In many K-dramas, it is common to see romantic moments unfold in a park during autumn.
With stunning fall foliage as the backdrop, it is not hard to picture why many tender moments are shared at the park.
One of the most romantic things to do in Seoul, as I found out on a recent trip with my husband, is to rent a bike and ride through Yeouido Hangang Park (bit.ly/2aNWRPg).
Sure, you can cycle any time of the year in the South Korean capital, but the weather in autumn is crisp, there is no hay fever-inducing pollen in the air and the flaming red leaves give off a more passionate vibe than the sweet, innocent cherry blossoms of spring.
Yeouido Hangang Park is located on one side of the Han River, a major waterway in South Korea. The cycling trails are just along the river, where you can also hop on the Han River cruise (bit.ly/2ql0lRs).
The bicycle rental stalls here do brisk business. Prices start from about 3,000 won (S$3.70) an hour depending on the operator, with additional fees for late returns.
Major airlines such as Singapore Airlines, Korean Air and Asiana Airlines offer direct flights to Incheon Airport in Seoul daily. A one-way flight is about six hours and 20 minutes.
Take the subway and alight at Yeouinaru Station on Line 5. Exit 3 will lead you to the Yeouido park, which will be on your left.
• Photo identification is needed for bicycle rentals.
• The two-way cycling paths are rather narrow in some areas – stay as far right as you can to let faster cyclists whizz by.
• The weather is quite cool in November, hovering just over the 10 deg C mark. Wear a comfortable top and pants, and layer with a sweater or jacket when it gets colder. Take along a cap or sunglasses as the cycling paths are usually not sheltered by trees.
• There are clean toilets at the main area of the park. It is best to use them before you start cycling. Take along your own water if you wish, but you can buy water and more at the convenience store near the park.
Choose from three types of rides: cruiser ones in white or pink, mountain bikes and tandem or two-seater bikes.
Though the cycling paths are not challenging, a mountain bike allows you to tackle the numerous inclines with a lot less leg power. I rented a cruiser bike and regretted it every time I had to go up a slope.
To finish a decent 16.8km spin in the park, which spans over 1.4 million sq m and 8.4km in length, would take under two hours.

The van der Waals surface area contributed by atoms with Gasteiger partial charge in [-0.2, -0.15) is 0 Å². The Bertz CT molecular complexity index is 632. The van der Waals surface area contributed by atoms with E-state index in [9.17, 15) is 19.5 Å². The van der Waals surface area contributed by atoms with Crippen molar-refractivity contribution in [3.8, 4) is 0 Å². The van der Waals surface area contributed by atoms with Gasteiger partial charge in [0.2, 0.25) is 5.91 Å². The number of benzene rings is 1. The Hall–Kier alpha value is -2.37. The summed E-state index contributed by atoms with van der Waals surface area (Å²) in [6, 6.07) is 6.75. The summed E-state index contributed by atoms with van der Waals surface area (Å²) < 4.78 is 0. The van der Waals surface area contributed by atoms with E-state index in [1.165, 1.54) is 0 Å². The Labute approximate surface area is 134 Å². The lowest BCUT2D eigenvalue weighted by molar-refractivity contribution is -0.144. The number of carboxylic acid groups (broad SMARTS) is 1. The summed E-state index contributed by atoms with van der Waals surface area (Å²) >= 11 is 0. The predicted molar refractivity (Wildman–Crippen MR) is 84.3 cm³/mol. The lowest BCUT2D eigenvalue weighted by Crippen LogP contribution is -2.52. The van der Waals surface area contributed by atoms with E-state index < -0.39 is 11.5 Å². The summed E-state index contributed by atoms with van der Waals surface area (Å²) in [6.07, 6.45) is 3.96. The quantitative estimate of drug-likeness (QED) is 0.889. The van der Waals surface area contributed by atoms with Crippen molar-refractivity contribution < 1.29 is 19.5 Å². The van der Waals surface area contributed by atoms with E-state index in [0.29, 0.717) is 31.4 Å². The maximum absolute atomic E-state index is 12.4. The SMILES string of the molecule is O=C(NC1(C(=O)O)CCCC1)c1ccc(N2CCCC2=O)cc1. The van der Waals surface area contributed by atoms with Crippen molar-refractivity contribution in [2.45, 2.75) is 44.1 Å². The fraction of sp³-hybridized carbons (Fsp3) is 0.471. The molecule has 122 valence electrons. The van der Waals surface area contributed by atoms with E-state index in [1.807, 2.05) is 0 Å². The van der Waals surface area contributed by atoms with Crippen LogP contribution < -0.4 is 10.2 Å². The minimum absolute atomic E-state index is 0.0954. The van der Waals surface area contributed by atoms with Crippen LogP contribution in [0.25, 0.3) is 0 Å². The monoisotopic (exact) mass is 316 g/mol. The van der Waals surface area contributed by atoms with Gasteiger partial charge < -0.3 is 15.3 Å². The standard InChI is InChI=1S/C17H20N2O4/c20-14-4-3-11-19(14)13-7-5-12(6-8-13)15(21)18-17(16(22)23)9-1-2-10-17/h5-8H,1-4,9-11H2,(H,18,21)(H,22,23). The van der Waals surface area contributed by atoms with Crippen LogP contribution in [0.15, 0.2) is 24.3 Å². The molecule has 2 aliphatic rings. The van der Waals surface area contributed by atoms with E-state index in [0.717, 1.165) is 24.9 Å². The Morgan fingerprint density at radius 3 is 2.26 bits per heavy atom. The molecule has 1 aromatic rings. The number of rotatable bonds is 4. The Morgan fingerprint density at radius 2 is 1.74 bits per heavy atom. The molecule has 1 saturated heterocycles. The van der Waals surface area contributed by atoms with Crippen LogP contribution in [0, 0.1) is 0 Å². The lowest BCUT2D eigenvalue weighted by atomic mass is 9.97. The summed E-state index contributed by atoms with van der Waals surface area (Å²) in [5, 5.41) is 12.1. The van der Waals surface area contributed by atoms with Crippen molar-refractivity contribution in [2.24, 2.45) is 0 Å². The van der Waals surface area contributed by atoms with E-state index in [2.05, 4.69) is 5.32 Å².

But, of course, give yourself more time if you want to make pit stops and wander off to the many boardwalks along the way, and the pockets of flower fields that make for a great photo backdrop.
Our discovery of the flower fields was rather serendipitous. We had taken a wrong turn on the way back and realised it only when we came across the fields, which we had not passed before.
As Yeouido is Seoul’s main financial district, you will also cycle past glassy skyscrapers and a massive blue domed building that is home to the National Assembly (bit.ly/ 2CUUH00), which is also a popular tourist attraction because of its beautiful architecture. Tours are free, but make your booking at least three days in advance.
If you wish to go farther, there is a 25km cycling path to Amsa-dong, a neighbourhood that was previously a prehistoric settlement site. Here, you can learn about the Neolithic Age from exhibitions, mud huts and relics such as earthenware.
If cycling is not your cup of tea, camp out and chill in the park.
Many people are content to lie back on the grass or on square frames with nets stretched acrossto nap, read or listen to music.
Others fly kites.
The locals love to go on picnics and do so often. Many groups come with wagons and with foldable tents, tray tables and mats. Tents can also be rented at the park.
After our two-hour bike ride, we walked around the park and found a spot on the net-like structures, where we had intended to take a nap. Unfortunately, our plans were soon ruined by rowdy teenage boys.
But we did not want to leave the park, so we went for a 40-minute return ride on the river cruise.
By the time the sun set, the park was almost covered by tents, some of which were whimsically decorated with fairy lights and lanterns.
When their food and drink ran out, the picnickers made their way up the hill to the bustling convenience store or makeshift stalls ran by perm-haired ajummas (Korean for aunties) that sold gimbap (seaweed rice rolls), instant noodles and eggs.
They waited patiently as their noodles were cooked in cardboard trays and then carefully carried the piping-hot noodle soup back to their spot in the park.
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